“Night-Vision” Goblin Goggles: The goblin goggles I created using a wooden form as described above to make two little nearly-identical goblin faces out of leather. I used short lengths of copper pipe for the eyepieces, drilled holes & attached cheap plastic pipe fittings painted black with screws & end-nuts to one end of each copper pipe, creating two eyepieces.
Inside each eyepiece, I glued a red 2” lens. These can be purchased on-line. I also used super-glue on the nuts & screws, to keep them from deciding to unscrew themselves on their own. I attached an arched piece of copper hardware along the midpoint of each pipe section, for the nose-piece.
Then I took my leather goblin faces, which I had already decorated, & sewed a long, red tongue of leather into the underside of each face, to use as the fastening strap. To the back, I attached a buckle, to buckle the two goblin tongues together. I then wrapped the goggles around a plain beige workman’s hat, so I could wear them on top of my head.
Vest & tool belt: The vest I made from green upholstery fabric & brown lining fabric. I used a gypsy vest pattern that was designed not to close in the front, so the vest would not obscure the company logo on my t-shirt. The tool belt was just two lined cloth rectangles, cut to the right size for my hip measurement, with sturdy ribbon sewn on for the belt-loops & side-ties, & hung from a regular belt.
I also cut out three rectangular pockets (bottoms & flaps) & another long rectangle from the green fabric, to create a row of fabric loops on the back to hold my “goblin-catching net” (actually a fishing net) & any other monster-killing tools I might need.
Once I had the basic parts cut out, but before I sewed everything together, I designed monster faces to decorate the vest & tool belt. Again, I tried to get as many monster faces onto the vest & tool belt as possible.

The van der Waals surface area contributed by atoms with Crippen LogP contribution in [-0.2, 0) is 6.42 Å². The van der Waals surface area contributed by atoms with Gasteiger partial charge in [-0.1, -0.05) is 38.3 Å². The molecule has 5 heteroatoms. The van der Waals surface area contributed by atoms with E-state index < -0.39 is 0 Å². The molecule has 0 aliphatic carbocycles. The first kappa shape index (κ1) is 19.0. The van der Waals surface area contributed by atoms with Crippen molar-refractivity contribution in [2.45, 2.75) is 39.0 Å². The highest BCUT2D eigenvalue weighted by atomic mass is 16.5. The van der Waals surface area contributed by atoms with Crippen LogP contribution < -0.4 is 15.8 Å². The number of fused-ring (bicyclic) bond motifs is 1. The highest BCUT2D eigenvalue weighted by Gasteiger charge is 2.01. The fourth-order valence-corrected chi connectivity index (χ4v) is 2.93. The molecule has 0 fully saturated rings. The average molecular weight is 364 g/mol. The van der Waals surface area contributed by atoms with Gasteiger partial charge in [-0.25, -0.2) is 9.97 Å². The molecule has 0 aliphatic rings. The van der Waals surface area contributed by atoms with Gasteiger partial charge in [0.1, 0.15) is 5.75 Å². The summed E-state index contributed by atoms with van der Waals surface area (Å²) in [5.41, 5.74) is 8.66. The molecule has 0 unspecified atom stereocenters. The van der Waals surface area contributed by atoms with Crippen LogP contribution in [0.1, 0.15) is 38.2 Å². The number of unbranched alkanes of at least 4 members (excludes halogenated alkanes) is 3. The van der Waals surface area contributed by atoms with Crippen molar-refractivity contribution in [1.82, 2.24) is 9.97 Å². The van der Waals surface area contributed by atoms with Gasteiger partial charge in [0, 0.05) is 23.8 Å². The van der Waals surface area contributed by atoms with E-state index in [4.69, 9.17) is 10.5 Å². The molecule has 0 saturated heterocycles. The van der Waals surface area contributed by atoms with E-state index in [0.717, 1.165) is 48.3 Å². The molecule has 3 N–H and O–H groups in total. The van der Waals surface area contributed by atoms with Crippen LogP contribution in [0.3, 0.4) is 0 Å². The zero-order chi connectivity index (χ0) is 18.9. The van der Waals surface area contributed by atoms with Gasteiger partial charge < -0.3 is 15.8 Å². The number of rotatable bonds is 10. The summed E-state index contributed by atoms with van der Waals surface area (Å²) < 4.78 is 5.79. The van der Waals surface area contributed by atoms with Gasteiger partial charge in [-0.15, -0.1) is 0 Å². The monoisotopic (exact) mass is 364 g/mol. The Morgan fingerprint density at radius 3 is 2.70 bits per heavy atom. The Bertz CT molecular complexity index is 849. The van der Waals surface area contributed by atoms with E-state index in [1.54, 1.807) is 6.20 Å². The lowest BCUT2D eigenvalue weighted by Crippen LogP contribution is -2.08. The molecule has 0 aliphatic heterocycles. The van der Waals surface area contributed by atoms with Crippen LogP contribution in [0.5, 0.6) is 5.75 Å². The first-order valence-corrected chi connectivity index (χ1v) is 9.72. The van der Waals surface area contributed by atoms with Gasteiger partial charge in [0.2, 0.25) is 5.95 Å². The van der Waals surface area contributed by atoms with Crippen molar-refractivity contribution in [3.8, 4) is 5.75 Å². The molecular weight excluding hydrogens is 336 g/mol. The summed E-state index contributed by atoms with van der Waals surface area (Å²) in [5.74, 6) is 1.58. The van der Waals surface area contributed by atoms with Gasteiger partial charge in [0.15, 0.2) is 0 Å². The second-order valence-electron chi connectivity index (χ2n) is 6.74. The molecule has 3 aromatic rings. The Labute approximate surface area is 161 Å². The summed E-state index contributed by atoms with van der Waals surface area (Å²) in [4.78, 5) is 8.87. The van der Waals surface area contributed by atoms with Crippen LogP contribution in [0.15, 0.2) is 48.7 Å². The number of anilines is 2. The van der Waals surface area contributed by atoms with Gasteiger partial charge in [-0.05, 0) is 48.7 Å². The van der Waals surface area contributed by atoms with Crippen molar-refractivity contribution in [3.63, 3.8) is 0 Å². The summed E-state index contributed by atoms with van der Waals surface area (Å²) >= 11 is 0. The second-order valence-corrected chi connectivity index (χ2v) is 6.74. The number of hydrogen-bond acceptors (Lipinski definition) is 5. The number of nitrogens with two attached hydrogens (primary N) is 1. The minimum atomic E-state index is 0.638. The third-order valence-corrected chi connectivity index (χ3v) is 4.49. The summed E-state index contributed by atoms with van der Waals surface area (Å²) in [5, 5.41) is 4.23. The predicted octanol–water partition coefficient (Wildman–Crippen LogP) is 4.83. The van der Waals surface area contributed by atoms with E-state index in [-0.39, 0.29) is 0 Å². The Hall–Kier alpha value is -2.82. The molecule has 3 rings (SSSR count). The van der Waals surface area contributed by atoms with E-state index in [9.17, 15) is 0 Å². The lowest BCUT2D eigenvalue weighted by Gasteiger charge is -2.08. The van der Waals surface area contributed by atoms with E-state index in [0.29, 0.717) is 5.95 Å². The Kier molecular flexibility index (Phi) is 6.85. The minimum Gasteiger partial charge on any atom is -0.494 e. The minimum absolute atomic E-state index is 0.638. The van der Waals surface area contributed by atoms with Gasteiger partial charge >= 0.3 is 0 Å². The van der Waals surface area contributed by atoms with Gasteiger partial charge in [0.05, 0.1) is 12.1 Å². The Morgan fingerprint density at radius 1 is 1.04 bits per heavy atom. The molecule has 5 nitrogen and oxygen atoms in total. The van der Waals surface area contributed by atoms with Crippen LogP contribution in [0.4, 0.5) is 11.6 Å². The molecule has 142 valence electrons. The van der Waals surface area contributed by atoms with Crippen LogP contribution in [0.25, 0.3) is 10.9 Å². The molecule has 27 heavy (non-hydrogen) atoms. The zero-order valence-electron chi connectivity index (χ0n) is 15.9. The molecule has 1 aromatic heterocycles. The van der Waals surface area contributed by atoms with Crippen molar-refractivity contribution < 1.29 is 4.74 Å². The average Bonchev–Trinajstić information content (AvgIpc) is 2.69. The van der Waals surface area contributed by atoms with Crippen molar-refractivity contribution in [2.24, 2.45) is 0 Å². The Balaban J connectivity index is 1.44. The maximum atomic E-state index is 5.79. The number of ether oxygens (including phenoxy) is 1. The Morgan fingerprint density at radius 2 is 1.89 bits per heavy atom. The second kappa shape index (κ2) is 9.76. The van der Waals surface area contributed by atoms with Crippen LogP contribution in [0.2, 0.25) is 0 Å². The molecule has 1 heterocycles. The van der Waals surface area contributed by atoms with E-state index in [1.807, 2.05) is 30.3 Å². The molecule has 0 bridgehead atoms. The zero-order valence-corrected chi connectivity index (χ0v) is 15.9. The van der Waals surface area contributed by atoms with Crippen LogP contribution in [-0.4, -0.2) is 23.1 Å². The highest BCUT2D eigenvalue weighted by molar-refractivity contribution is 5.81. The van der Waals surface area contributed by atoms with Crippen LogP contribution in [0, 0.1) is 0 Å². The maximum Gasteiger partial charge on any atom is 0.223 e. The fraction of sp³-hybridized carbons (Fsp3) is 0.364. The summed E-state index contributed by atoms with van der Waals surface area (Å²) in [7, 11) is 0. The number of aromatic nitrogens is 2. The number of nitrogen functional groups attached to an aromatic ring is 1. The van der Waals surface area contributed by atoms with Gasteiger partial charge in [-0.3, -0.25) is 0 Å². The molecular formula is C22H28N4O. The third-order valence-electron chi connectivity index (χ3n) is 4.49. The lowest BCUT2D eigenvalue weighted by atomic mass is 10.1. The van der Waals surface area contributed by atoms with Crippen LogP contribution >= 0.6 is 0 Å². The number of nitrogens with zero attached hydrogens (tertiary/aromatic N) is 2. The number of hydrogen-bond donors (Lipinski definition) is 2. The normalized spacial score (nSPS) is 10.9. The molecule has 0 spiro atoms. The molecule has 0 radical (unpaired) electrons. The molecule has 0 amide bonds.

To create these faces, I experimented with cutting out & arranging colored paper shapes. Once I had the faces planned out using paper, I cut the same shapes out of leather scraps. This leather doesn’t have to be vegetable tanned, since you’re basically using it just like any stiff fabric (just be sure that if you use leather, you also have leather-weight sewing machine needles & a sewing machine that has a tough motor).
Finally, I appliqued the leather shapes onto the vest using a sewing machine with a zigzag stitch, sewing down the different shapes on top of each other. Once the decorations were on, I sewed the rest of the vest & tool belt together.
Goblin Fumigation Gun & Poison Tank: To create the fumigation gun, I glued together & painted some relics from my basement: a large plastic Christmas ball, the top of a squirt-bottle, a wooden c&le stick, a disk with oblong holes in it (I think it was once the screen from the back of a computer fan,) a cone-shaped part of a ceiling fan that we did not need, a brass washer, & a television tube that once belonged to my gr&father.
The “poison tank” was originally just a small rubber container, but I wrapped the clear plastic section between the black rubber top & bottom pieces in a thin sheet of brass & used some old metal cinching b&s that were lying around my basement to hold it in place.
I attached a brass plumbing fastener to the top of the tank, & the piece of black aquarium tubing to the brass fastener. I attached the other end of the tubing to the base of the gun h&le. I added metal loops to gun & tank, to hang them from my tool belt.
Mini clipboard with survey & business cards: I figured a good monster exterminator would begin every job with a free in-home estimate, so I added a mini clipboard to my tool-belt, loaded with Gorkin business cards & a survey for potential clients to fill out. The business cards & survey were created as regular documents, but I adjusted the printer settings so that the survey would print half-sized to fit on a small-sized clipboard.
Exterminator logo t-shirt: The “Gorkin” logo was created on the computer. Printing & ironing on the transfer was done following the directions on the package, using a “dark” t-shirt transfer since my shirt was beige, & I wanted the writing to appear white.
Goblin lures: Since goblins love to grab things & shove them into their gaping maws as soon as possible, the goblin lures I created involved attaching fishhooks to different kinds of “monster bait”—shiny coins, a small rodent, & the face of a rival goblin. I ground the sharp edges of the fishhooks off with my Dremel, so they would not poke anyone I bumped into.
Goblin hair ties: To create these, I rolled some polymer clay into four large marble-sized balls, then sculpted little goblin faces onto them, baked them, let them cool, painted & glazed them, & strung them on elastic.